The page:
• Solve problems while moving – Next when you are designing the focus should be on what you can accomplish while actually moving around and when you are experiencing life. An app that helps you pay for coffee, a weather app that alerts you to the upcoming forecast when you walk outside, or a mapping app that alerts you when you are off-track to your expected destination are ways the iWatch would enhance our daily life without interrupting. A key focus here is to be very careful about features as the more options you have, the greater the chance it requires an interruption to use.
  • Notification options – One interesting feedback some developers have recognized is that vibration alerts can be very annoying because there is a differently level of sensitivity on the wrist area compared to a pocket. So it pays to be careful in how you use them and what they are used for. With the option of a screen glow as well it might be useful to have different notifications for certain things. Also consider offering the option to configure notifications from the phone to allow more control over what is conveyed and when. Going back to our meeting example, you don’t want a notification for regular email but perhaps for important texts from your high-level contact list.
  • Consider the context of use – When are people going to use this app? What will they be doing at that time? Where will they be? How does the app usage vary for people sitting, riding, running, etc. All of these questions need to be asked and answered before you design so that the device interactions, from glances to taps, make sense to how the user will actually attempt to interface.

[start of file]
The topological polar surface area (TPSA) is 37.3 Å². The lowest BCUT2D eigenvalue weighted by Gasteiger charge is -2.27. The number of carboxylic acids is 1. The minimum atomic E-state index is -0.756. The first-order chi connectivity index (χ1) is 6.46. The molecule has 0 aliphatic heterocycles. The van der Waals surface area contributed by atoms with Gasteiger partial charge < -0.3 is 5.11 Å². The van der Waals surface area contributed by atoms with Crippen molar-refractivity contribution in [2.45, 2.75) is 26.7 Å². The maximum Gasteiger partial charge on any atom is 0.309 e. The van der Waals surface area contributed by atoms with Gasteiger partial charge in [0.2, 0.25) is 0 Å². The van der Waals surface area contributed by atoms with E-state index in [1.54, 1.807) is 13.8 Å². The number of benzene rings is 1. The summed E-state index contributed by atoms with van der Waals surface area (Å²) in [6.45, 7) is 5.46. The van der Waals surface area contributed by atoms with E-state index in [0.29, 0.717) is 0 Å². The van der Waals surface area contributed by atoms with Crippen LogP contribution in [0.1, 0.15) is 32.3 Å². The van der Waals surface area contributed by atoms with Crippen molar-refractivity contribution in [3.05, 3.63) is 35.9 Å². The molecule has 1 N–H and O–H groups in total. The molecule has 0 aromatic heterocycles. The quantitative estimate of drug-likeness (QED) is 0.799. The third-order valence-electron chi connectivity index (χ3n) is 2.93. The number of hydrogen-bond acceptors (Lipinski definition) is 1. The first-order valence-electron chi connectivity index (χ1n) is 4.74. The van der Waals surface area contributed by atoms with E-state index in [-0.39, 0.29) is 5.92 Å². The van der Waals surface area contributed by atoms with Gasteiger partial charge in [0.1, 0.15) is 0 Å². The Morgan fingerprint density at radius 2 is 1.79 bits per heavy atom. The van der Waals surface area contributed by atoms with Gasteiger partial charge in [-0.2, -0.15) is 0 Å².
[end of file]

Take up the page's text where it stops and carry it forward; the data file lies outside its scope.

• Consider the emotions of the user – For the most part as a designer there is no control over the emotional state of a user. People are going to be happy, sad, mad, etc depending on how their day goes. However, we can use them during design to really consider how features might work, or not work, given real-world scenarios with users having real-world emotions.
  • Limit visuals – Small devices have a limit to what can be displayed so aim to summarize and limit what is provided to work with that context.
  • Test in the world – Last but not least is real-world testing! Rather than just sitting in a room running over features, take that app out into the big world to simulate real-world actions, conditions, problems and the like including weather. On a bright sunny day can a user see that glow screen?

Wearable tech is unlocking a new realm for users in which tech can be useful, but takes a backseat to the world around us. By designing for the user with visually pleasing, minimalist designs and limited interruptions while providing what is needed when it is needed, we are truly making something that allows us not to miss out on life. That is why enhancing real-life experience is the best UX concept to consider when designing Apple Watch apps.